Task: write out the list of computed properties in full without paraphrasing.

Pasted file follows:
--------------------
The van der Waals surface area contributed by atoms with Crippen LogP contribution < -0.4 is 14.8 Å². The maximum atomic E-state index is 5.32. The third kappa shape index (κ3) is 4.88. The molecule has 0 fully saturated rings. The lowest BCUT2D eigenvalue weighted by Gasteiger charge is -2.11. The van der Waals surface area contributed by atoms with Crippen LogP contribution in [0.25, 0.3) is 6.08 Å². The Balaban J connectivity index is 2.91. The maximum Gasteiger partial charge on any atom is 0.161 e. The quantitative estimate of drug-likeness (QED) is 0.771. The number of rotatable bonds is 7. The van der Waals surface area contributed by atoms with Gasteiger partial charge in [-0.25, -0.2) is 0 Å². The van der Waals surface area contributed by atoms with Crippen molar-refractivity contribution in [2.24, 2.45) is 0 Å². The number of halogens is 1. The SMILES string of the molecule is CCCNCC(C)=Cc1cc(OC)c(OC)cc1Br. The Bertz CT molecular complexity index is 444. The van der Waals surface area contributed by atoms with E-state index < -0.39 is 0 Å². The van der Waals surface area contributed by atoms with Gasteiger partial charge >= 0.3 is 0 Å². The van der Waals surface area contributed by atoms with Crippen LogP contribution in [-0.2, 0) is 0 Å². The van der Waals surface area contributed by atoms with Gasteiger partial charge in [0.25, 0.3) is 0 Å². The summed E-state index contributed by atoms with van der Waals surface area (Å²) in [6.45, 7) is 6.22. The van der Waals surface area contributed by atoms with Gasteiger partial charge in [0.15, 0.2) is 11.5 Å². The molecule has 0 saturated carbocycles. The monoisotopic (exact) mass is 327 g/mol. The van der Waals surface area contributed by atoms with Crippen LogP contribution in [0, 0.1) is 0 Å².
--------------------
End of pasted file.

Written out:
The van der Waals surface area contributed by atoms with Crippen LogP contribution < -0.4 is 14.8 Å². The maximum atomic E-state index is 5.32. The third kappa shape index (κ3) is 4.88. The molecule has 0 fully saturated rings. The lowest BCUT2D eigenvalue weighted by Gasteiger charge is -2.11. The van der Waals surface area contributed by atoms with Crippen LogP contribution in [0.25, 0.3) is 6.08 Å². The Balaban J connectivity index is 2.91. The maximum Gasteiger partial charge on any atom is 0.161 e. The quantitative estimate of drug-likeness (QED) is 0.771. The number of rotatable bonds is 7. The van der Waals surface area contributed by atoms with Gasteiger partial charge in [-0.25, -0.2) is 0 Å². The van der Waals surface area contributed by atoms with Crippen molar-refractivity contribution in [2.24, 2.45) is 0 Å². The number of halogens is 1. The SMILES string of the molecule is CCCNCC(C)=Cc1cc(OC)c(OC)cc1Br. The Bertz CT molecular complexity index is 444. The van der Waals surface area contributed by atoms with E-state index < -0.39 is 0 Å². The van der Waals surface area contributed by atoms with Gasteiger partial charge >= 0.3 is 0 Å². The van der Waals surface area contributed by atoms with Crippen LogP contribution in [-0.2, 0) is 0 Å². The van der Waals surface area contributed by atoms with Gasteiger partial charge in [0.25, 0.3) is 0 Å². The summed E-state index contributed by atoms with van der Waals surface area (Å²) in [6.45, 7) is 6.22. The van der Waals surface area contributed by atoms with Gasteiger partial charge in [0.15, 0.2) is 11.5 Å². The molecule has 0 saturated carbocycles. The monoisotopic (exact) mass is 327 g/mol. The van der Waals surface area contributed by atoms with Crippen LogP contribution in [0, 0.1) is 0 Å².